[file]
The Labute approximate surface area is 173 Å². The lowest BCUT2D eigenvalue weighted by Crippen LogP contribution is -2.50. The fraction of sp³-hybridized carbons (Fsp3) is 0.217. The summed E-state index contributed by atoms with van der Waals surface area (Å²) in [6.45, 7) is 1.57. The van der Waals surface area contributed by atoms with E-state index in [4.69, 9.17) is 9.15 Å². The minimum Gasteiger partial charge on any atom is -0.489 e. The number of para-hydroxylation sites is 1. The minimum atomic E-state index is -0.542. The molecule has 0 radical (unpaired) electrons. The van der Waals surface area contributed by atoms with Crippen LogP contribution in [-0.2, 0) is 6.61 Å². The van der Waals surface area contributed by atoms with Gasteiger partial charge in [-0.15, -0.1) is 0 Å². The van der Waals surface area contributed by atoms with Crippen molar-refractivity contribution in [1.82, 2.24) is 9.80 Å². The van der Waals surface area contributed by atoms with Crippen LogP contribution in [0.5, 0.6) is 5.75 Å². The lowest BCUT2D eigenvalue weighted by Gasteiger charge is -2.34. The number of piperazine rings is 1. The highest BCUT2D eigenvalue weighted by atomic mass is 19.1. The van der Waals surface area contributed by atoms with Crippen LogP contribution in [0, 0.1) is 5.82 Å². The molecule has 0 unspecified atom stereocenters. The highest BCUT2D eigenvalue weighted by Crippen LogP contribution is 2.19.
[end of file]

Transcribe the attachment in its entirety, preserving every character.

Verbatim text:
The Labute approximate surface area is 173 Å². The lowest BCUT2D eigenvalue weighted by Crippen LogP contribution is -2.50. The fraction of sp³-hybridized carbons (Fsp3) is 0.217. The summed E-state index contributed by atoms with van der Waals surface area (Å²) in [6.45, 7) is 1.57. The van der Waals surface area contributed by atoms with E-state index in [4.69, 9.17) is 9.15 Å². The minimum Gasteiger partial charge on any atom is -0.489 e. The number of para-hydroxylation sites is 1. The minimum atomic E-state index is -0.542. The molecule has 0 radical (unpaired) electrons. The van der Waals surface area contributed by atoms with Crippen LogP contribution in [-0.2, 0) is 6.61 Å². The van der Waals surface area contributed by atoms with Gasteiger partial charge in [-0.15, -0.1) is 0 Å². The van der Waals surface area contributed by atoms with Crippen molar-refractivity contribution in [1.82, 2.24) is 9.80 Å². The van der Waals surface area contributed by atoms with Crippen LogP contribution in [0.5, 0.6) is 5.75 Å². The lowest BCUT2D eigenvalue weighted by Gasteiger charge is -2.34. The number of piperazine rings is 1. The highest BCUT2D eigenvalue weighted by atomic mass is 19.1. The van der Waals surface area contributed by atoms with Crippen LogP contribution in [0, 0.1) is 5.82 Å². The molecule has 0 unspecified atom stereocenters. The highest BCUT2D eigenvalue weighted by Crippen LogP contribution is 2.19.